the incurable loneliness when not alone our human ailment
“If I were a fish,” she said, “I think I’d still have feelings.”
“Why the fuck would you even want to be a fish?” He laughed, taking quick bites of his burger.
“Why not? Spending the day swimming around, it’d be like permanent scuba diving.” She pushed her plate aside and sat back, sipping from the iced tea in her hand. The day was bright, with a slight breeze keeping them cool as they sat out in the patio of the restaurant.
“You’d be a fucking fish. Why not a shark, or a whale? You’d just get eaten. Who cares if you have feelings.”
He rolled his eyes and picked up his phone, his focus on the screen between bites. She watched him quietly for a few moments until she finally shrugged.
“Yeah, I guess so. You’re not a seashell, anyway.”
With a sideways kiss and everything’s different. I can’t tell if that’s somehow left me still sideways. Maybe upside down. We stood in silence at the setting sun even though there seemed to be no reds or oranges despite, only pinks and blues. The sounds of nature fluttered like wet eyelashes, blinking. I may have swallowed a bug. But mostly he feels perfect against me, even if it’s just a casual brushing of legs, arms, hands, hearts.
I couldn’t sleep for what felt like forever, resting my head against him for a time, sometimes just my fingers slightly touching— just barely. I imagined all the things I could say but I left them to silence except his breath heavy in sleep. Kissed his cheek and held it there, my lips frozen against skin.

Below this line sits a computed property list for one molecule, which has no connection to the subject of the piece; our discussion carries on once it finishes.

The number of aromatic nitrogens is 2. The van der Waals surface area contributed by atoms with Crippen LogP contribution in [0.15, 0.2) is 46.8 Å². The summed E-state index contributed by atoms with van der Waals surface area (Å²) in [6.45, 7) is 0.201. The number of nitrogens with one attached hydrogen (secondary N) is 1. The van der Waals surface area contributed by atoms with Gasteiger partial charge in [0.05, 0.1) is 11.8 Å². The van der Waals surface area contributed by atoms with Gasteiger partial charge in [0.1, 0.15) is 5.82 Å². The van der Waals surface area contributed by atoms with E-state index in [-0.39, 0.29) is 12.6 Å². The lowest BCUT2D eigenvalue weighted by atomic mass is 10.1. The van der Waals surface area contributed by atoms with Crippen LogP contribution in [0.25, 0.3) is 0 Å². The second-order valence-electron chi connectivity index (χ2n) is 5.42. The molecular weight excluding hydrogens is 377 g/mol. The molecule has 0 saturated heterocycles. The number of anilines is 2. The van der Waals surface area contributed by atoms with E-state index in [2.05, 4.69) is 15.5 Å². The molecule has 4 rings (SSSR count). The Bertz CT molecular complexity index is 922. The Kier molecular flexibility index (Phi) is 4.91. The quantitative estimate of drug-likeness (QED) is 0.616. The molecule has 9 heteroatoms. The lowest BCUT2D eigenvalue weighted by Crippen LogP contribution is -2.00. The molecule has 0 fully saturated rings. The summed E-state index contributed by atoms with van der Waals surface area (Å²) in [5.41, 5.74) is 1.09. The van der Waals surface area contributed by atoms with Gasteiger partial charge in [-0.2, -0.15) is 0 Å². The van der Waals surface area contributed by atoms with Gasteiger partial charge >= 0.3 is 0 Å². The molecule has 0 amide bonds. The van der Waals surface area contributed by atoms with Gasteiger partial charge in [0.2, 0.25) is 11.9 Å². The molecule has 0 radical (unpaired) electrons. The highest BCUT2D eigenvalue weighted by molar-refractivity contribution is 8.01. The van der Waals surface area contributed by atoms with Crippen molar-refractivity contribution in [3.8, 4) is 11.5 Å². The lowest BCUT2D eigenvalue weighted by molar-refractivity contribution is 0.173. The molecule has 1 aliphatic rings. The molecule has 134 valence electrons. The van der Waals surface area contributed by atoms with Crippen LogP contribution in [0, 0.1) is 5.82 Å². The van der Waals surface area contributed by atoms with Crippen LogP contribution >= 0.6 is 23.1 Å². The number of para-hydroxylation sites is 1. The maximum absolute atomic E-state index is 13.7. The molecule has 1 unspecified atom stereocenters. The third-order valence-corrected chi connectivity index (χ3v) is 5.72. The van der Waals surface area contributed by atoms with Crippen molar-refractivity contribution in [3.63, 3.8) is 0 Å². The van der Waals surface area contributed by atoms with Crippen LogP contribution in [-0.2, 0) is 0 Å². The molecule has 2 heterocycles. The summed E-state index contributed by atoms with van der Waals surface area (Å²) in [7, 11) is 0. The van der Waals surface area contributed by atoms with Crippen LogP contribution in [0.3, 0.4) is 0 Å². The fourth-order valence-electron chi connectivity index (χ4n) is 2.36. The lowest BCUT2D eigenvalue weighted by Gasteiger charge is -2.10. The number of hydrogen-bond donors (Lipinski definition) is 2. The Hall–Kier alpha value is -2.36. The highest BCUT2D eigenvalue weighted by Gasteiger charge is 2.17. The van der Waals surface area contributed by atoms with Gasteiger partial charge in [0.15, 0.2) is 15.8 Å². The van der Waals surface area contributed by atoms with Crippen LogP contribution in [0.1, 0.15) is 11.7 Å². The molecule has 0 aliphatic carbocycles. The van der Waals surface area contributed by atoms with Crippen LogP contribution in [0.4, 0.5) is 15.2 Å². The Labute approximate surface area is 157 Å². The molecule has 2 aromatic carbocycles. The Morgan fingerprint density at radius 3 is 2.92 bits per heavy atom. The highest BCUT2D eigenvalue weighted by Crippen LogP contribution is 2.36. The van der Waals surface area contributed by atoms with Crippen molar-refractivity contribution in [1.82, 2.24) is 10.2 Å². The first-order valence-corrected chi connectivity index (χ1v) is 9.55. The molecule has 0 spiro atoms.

“Let’s have breakfast,” I wanted to say. It repeated in my head for what felt an eternity that morning of in and out that it never found it’s escape from my thoughts. Instead I drove away and the thoughts still stayed so muddled I couldn’t even sing along to a song.
I still feel that fluttering, blinking, trying to quell it to something resembling normalcy. I’m not what I once was, still the same. Maybe.
There’s something about the moments in life when you’re sharing something important to you, maybe something difficult to speak about, that you might even try to nonchalantly mention in a half hearted or offhanded way. Like when you want to show someone your writing or your art or or music or just something very personal and important to the very core of you and you almost stop breathing for a moment, even though you tell yourself that what they think is unimportant and that what you do and think is for you, your soul, blah blah blah… but in that baited breath and sometimes they’ll look you right in the eye, and sometimes there will be a wonder there, or it will excite them and you’ll inspire each other, or sometimes it’s nothing more than an understanding and an almost kinship that they totally get. And it’s beautiful and magical and that moment wraps you up in that warmth of connection.